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Rest and Recovery an Important Component to Any Fitness Routine

We live in the age of extremes. We have to be the fastest, baddest, biggest and the best at everything we do. This is America! When speaking of cars, computers and the speed at which we receive our text messages, our all or nothing attitude is a definite advantage, but it is this mind frame that has lead us to gigantic food portions, exponentially rising obesity related healthcare costs and the first generation of children with a shorter life expectancy than their parents. We certainly are the biggest and baddest in terms of girth and the quality of our nutrition, that’s for sure.

It works the other way, too. We want instant gratification, instant results and immediate weight loss when adopting a fitness routine. In the age of the Biggest Loser, where contestants work out 8+ hours a day, everyday, and see double digit weight loss, it’s easy to get caught up in the idea that more is better. Unfortunately, our bodies don’t work that way.

Our bodies don’t respond well to extremes. If you eat too much food, you gain weight. However, if you eat too few calories, your body shuts down and your weight loss screeches to a halt. The same goes with exercise: you have to find a happy medium to coax your body to change.

This may come as a shock, but your workouts are not when you become stronger- when you rest is when you become stronger. When you lift weights, you are causing little tears in your muscle fibers. You are injuring yourself. When you rest those muscles, the fibers begin to heal themselves, and grow back together stronger and bigger than they were before. Thus, you are able to lift more weight and your muscles become bigger. If you don’t allow those muscles adequate rest, however, the fibers will never heal and continually weaken and rip, never giving you the results you are looking for, until eventually you injure yourself with a pull or tear.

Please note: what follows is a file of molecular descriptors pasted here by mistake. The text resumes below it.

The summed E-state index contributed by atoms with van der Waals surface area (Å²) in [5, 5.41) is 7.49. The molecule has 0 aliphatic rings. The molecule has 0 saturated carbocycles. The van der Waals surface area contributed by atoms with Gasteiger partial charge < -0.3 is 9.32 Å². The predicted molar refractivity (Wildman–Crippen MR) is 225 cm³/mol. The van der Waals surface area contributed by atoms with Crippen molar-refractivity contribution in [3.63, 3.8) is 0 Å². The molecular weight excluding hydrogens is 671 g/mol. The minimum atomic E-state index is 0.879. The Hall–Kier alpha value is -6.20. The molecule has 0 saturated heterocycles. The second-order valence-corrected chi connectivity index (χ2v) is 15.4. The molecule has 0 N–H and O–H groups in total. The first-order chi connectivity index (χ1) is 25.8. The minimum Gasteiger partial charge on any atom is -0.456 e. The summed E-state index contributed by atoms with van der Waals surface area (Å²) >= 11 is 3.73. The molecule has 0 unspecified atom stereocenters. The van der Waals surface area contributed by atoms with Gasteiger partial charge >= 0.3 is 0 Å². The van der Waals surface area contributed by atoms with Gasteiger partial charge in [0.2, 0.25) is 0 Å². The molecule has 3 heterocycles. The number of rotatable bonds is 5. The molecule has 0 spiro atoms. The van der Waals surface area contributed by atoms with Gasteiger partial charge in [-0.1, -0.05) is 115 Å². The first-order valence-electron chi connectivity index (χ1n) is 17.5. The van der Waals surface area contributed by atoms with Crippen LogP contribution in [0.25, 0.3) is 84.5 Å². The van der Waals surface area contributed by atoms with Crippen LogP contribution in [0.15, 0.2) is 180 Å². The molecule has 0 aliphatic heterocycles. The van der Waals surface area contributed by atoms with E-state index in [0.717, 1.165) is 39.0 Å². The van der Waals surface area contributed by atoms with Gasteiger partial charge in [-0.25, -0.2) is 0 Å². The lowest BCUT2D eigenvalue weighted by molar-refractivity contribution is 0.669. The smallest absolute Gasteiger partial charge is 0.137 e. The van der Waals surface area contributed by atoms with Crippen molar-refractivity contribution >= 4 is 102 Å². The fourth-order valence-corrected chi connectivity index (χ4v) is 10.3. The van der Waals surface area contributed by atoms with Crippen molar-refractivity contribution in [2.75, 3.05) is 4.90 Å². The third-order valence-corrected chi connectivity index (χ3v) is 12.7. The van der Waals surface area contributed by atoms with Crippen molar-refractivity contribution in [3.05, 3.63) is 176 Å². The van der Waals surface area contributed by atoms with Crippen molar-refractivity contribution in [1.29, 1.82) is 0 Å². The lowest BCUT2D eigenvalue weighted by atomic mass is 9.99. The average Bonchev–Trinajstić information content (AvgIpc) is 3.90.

Each muscle needs 48 hours to heal after a workout. Anything less than that is setting yourself up for injury. Now, this doesn’t mean you can only workout every other day. You can safely workout every day of the week if you want, with a little bit of planning. Each muscle group needs 48 hours to rest and heal, so you can alternate muscle groups each day. The easiest split is upper body one day, lower body the next, but you can split up your bod in anyway you choose.

Rest is just as important for your progress as the time you spend in the gym. In addition to giving your muscles a break, make sure you eat enough protein and drink enough water to facilitate muscle growth.

 

April 4th, 2011

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Margaret14

This is such a good reminder. Sometimes you just need a day off.

posted Apr 4th, 2011 6:02 pm



   
 

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